Ozone levels are injuring trees and other plants. Thirty species of plants showed leaf damage after being exposed to controlled ozone levels identical to those that occur in the park. To further quantify ozone injury to plants, permanent monitoring plots were set up in the park. In general, researchers have found that ozone exposure and damage to plants are worse at the higher elevations. They have also documented that up to 90% of black cherry trees and milkweed plants in numerous park locations show symptoms of ozone damage. Some of the other plants that show ozone damage symptoms include tuliptree, sassafras, winged sumac, blackberry, and cutleaf coneflower.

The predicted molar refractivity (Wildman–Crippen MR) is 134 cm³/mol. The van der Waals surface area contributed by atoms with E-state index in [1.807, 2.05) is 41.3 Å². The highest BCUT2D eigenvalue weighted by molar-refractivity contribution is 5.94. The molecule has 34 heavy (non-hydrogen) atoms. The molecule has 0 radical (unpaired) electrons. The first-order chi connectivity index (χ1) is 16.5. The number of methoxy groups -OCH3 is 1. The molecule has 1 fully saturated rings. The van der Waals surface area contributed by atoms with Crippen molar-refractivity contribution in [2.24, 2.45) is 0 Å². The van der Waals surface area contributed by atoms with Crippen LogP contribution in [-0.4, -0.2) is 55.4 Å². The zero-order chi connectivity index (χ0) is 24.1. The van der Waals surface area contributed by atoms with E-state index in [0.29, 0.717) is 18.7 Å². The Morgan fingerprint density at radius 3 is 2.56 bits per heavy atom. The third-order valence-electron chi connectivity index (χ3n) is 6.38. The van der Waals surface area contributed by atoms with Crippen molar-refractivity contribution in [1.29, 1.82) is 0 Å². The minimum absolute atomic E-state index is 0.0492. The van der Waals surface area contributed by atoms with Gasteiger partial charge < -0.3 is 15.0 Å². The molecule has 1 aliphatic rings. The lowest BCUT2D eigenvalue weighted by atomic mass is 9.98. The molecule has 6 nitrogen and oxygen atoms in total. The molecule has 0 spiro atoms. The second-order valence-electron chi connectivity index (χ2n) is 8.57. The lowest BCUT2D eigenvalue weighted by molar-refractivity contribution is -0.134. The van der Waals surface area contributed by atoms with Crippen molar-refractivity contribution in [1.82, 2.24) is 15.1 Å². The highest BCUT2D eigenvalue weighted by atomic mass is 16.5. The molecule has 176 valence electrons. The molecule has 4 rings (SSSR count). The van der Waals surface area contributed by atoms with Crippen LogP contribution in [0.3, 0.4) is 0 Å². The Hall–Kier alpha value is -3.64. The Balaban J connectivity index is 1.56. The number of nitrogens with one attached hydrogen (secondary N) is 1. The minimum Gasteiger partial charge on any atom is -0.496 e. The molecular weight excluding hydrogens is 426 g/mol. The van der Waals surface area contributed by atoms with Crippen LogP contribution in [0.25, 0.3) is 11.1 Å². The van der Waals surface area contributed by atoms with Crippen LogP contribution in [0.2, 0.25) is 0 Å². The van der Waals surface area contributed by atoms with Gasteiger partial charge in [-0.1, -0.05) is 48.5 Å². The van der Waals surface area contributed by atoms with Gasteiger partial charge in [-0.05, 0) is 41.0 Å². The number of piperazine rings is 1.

Acid Rain, Acid Clouds, and Nitrogen Overload
Plants and animals in
Research shows that certain high elevation soils in the park are receiving so much airborne nitrogen that they are suffering from advanced nitrogen saturation. This condition limits the availability of forest nutrients, especially calcium, to plants and causes the release of toxic aluminum that can hurt vegetation and streamlife. Mountain streams and forest soils are being acidified to the point that the health of the park’s high elevation ecosystems is in jeopardy. Nitrate levels in some streams are approaching the public health standard for drinking water.